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  • Newbie, needs your thoughts on a mill

    I am going to purchase a mill. I am looking at the Grizzly G4048 or a friend has an older Millrite sitting in his shop that he will sell me for $750. The Millrite seems to be in good condition. The spindle bearing are a little loose, but smooth. The backlash is minimal, but I have not measured it. The Millrite has a 1 hp. 3ph motor so I will needed a phase converter or find a way to change the motor to a single phase.

    I mostly do small jobs and some gunsmithing. I know that I will have to wait for the Grizzly, but it is new and the Millrite is fairly old and I am sure it will need some work.



    Last edited by RossW; 01-14-2009, 10:40 PM.

  • #2
    Millrite! Millrite! Millrite!

    Comment


    • #3
      As a gunsmith, you'd know how to respond if someone told you he didn't want a pre-'64 Winchester Model 70 because it was old and he could by a new Chinese copy for a lot more money, but it would be new.

      thnx, jack vines

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      • #4
        You don't need a phase converter...a low cost VFD will run that mill and up the bells and whistles at the same time.
        For that kind of money...I'd be having that Millrite in my shop yesterday.
        I have tools I don't even know I own...

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        • #5
          Even though I have a Grizzly (full-size Bridgeport clone) and I'm very happy with it, given your two choices, I'd go with the Millrite in a heartbeat.

          One, it's local. You can go see it before buying, check for problems. And two, it's cheaper- better bang for the buck. Even if it needs some repairs, you can put several hundred bucks into it and still have less invested than in a new import.

          Like Torker said, spring for a $150 VFD, and not only can you run the 3ph as-is, but you'll get near-infinite speed control as well.

          Doc.
          Doc's Machine. (Probably not what you expect.)

          Comment


          • #6
            OK, I think you have convinced me to go with the Millrite. I posted some pic's . Anyone know were I can find parts if I need them or books?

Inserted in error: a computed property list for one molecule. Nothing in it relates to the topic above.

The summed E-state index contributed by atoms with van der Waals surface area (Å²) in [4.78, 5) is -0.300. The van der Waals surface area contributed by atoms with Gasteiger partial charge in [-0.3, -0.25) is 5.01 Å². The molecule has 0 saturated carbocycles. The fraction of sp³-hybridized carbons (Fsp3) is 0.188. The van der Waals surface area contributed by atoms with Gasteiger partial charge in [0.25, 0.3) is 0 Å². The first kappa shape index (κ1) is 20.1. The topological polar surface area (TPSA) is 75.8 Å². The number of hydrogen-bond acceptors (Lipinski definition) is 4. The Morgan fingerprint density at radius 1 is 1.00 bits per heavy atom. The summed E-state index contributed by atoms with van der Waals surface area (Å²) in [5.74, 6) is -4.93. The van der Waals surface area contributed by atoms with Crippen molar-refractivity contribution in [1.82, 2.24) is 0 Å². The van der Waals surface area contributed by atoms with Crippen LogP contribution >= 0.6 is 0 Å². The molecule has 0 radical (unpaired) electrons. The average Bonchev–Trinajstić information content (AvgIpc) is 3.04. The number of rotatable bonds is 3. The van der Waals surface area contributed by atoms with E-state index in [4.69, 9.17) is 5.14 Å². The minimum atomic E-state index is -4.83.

Thanks

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            • #7
              For the price difference, you can get that Millrite pretty well tooled up, too!

              David
              Montezuma, IA
              David Kaiser
              “You can have peace. Or you can have freedom. Don't ever count on having both at once.”
              ― Robert A. Heinlein

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              • #8
                The answer is obvious,get both!
                I just need one more tool,just one!

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                • #9
                  The magic 8 ball says that you should buy the Millrite.

                  Comment


                  • #10
                    Yup - millrite

                    Comment


                    • #11
                      I'd go with the grizzly.

                      No wait... what am I saying!? Go with the millrite, its old so it must be good.

                      Seriously though, for the money, you can't get much better than that. Like everyone has said, you can do alot of "fixing up" and tooling up with that millrite and have yourself a fine mill. Lest it sounds like I know what I'm talking about, let me remind you that the only mill I currently own is nothing more than a 3-n-1 machine that sucks! But, I do know several of the guys who have posted here have alot of expierence and knowledge.

                      See here:
                      http://www.lathes.co.uk/millrite/

                      Comment


                      • #12
                        Grizzly

                        I went the Grizzly route. However, it was done out of necessity. I had looked for over a year to find a used mill. Each one that I went to see that was advertised in "good condition" turned out to be one step from the scrap yard, completely covered in rust or would require a COMPLETE rebuild to get back into running condition.

                        I would have loved to gotten an older machine but just couldn't find one. However, I'm happy with the Grizzly as I now can mill.